Thursday, January 18, 2007

Notes on a Scandal

Director, Richard Eyre: Rating 10/10

I knew nothing of this film except that it starred Judi Dench and Cate Blanchett when I got a free pass to attend an advance screening on Thursday, Jan 11. I eventually saw a few words from the tagline and learned that in the film a teacher has an affair with her high school student. That is all I knew when I walked into to see this movie. What an amazing surprise! This is a gem of film packed with raw emotions and riveting acting. This is Judi Dench’s movie through and through but Cate Blanchett plays her role convincingly -- one really believes her characters confusion. I don’t want to talk about the story as this movie is best seen without knowing anything about it. But one thing struck me as the story was portrayed. What really are scandals? Sure there are some scandals which are worth reporting about but in a lot of cases, the media appears to swoop down on an easy prey and enjoys the destruction of a defenseless individual. Example, one president lies about his affair with a woman and is crucified. Another president lies even more blatantly, orders the invasion of a country, occupies a country, helps his friends get richer, is responsible for the destruction of a nation, causes the world to be a more unstable place but is given a free ride by the media. No-one in the media crucifies him and people stand by quietly. Which is a worse scandal?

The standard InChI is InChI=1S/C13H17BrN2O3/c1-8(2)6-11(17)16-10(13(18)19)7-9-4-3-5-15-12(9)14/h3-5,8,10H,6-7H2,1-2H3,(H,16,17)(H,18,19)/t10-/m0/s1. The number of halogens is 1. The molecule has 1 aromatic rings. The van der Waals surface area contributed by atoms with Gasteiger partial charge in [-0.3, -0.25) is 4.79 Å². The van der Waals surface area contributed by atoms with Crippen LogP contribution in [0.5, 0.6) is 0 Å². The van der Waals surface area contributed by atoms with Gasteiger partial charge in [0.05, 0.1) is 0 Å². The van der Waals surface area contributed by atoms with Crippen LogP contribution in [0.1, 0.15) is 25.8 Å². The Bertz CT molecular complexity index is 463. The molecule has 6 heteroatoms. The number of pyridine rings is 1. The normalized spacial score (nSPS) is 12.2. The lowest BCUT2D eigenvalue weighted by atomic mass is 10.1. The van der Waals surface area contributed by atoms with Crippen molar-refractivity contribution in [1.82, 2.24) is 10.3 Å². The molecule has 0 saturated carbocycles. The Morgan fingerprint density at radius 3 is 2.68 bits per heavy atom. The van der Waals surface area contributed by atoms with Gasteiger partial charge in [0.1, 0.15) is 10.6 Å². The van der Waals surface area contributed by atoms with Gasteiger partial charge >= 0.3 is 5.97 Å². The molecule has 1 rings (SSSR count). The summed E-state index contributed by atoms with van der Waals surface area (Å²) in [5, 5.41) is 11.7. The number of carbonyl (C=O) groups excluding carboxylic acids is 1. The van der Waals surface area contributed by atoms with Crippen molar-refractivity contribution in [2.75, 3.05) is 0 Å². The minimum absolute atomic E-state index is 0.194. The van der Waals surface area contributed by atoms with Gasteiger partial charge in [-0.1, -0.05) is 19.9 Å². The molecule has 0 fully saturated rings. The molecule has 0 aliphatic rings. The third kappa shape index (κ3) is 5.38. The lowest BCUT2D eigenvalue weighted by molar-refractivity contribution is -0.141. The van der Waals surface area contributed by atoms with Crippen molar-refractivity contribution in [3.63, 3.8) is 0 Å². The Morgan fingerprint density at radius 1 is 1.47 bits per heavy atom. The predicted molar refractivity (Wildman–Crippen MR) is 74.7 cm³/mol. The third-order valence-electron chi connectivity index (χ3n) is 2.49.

In modern society where much importance is given to film stars, it is no wonder that celebrity marriages and affairs are given front page coverage whereas real crimes are hidden behind closed doors. Now, the film is not about a scandal involving a celebrity but a mere student and a public school teacher. So one could say that this falls in the realm of public domain but everything is not that clear-cut. The movie is handled in such a way that one can’t get a feeling of any wrong doing on part of the elder teacher and the young student – both wanted something and they got it. Is that wrong? In terms of the law, yes. But if one looks at the relationship shown, then things seemed appropriate.

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